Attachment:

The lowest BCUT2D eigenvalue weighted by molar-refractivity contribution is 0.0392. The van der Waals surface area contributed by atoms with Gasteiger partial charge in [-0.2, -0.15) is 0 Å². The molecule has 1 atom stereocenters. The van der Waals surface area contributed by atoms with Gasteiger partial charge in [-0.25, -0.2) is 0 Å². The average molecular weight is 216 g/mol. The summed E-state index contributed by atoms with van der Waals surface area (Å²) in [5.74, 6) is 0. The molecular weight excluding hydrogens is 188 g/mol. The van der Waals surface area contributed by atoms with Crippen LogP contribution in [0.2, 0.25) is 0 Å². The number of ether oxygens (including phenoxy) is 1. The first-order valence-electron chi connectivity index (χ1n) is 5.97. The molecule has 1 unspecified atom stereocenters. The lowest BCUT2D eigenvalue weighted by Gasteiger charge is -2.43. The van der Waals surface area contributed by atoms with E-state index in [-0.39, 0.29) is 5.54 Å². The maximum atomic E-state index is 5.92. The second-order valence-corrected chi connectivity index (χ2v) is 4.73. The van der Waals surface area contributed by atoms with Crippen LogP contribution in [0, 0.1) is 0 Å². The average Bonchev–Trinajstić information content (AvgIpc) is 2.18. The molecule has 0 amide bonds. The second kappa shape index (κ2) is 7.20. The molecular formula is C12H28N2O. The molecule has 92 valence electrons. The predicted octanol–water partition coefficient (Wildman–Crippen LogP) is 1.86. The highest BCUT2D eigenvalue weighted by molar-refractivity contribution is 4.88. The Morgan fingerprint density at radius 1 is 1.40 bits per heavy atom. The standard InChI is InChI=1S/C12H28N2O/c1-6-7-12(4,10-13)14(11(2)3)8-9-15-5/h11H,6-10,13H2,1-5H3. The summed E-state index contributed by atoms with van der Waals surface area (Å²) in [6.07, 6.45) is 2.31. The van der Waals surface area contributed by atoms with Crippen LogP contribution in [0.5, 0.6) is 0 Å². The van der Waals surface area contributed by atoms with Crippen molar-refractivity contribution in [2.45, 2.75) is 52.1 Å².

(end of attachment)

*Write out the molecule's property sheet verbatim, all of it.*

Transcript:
The lowest BCUT2D eigenvalue weighted by molar-refractivity contribution is 0.0392. The van der Waals surface area contributed by atoms with Gasteiger partial charge in [-0.2, -0.15) is 0 Å². The molecule has 1 atom stereocenters. The van der Waals surface area contributed by atoms with Gasteiger partial charge in [-0.25, -0.2) is 0 Å². The average molecular weight is 216 g/mol. The summed E-state index contributed by atoms with van der Waals surface area (Å²) in [5.74, 6) is 0. The molecular weight excluding hydrogens is 188 g/mol. The van der Waals surface area contributed by atoms with Crippen LogP contribution in [0.2, 0.25) is 0 Å². The number of ether oxygens (including phenoxy) is 1. The first-order valence-electron chi connectivity index (χ1n) is 5.97. The molecule has 1 unspecified atom stereocenters. The lowest BCUT2D eigenvalue weighted by Gasteiger charge is -2.43. The van der Waals surface area contributed by atoms with E-state index in [-0.39, 0.29) is 5.54 Å². The maximum atomic E-state index is 5.92. The second-order valence-corrected chi connectivity index (χ2v) is 4.73. The van der Waals surface area contributed by atoms with Crippen LogP contribution in [0, 0.1) is 0 Å². The average Bonchev–Trinajstić information content (AvgIpc) is 2.18. The molecule has 0 amide bonds. The second kappa shape index (κ2) is 7.20. The molecular formula is C12H28N2O. The molecule has 92 valence electrons. The predicted octanol–water partition coefficient (Wildman–Crippen LogP) is 1.86. The highest BCUT2D eigenvalue weighted by molar-refractivity contribution is 4.88. The Morgan fingerprint density at radius 1 is 1.40 bits per heavy atom. The standard InChI is InChI=1S/C12H28N2O/c1-6-7-12(4,10-13)14(11(2)3)8-9-15-5/h11H,6-10,13H2,1-5H3. The summed E-state index contributed by atoms with van der Waals surface area (Å²) in [6.07, 6.45) is 2.31. The van der Waals surface area contributed by atoms with Crippen LogP contribution in [0.5, 0.6) is 0 Å². The van der Waals surface area contributed by atoms with Crippen molar-refractivity contribution in [2.45, 2.75) is 52.1 Å².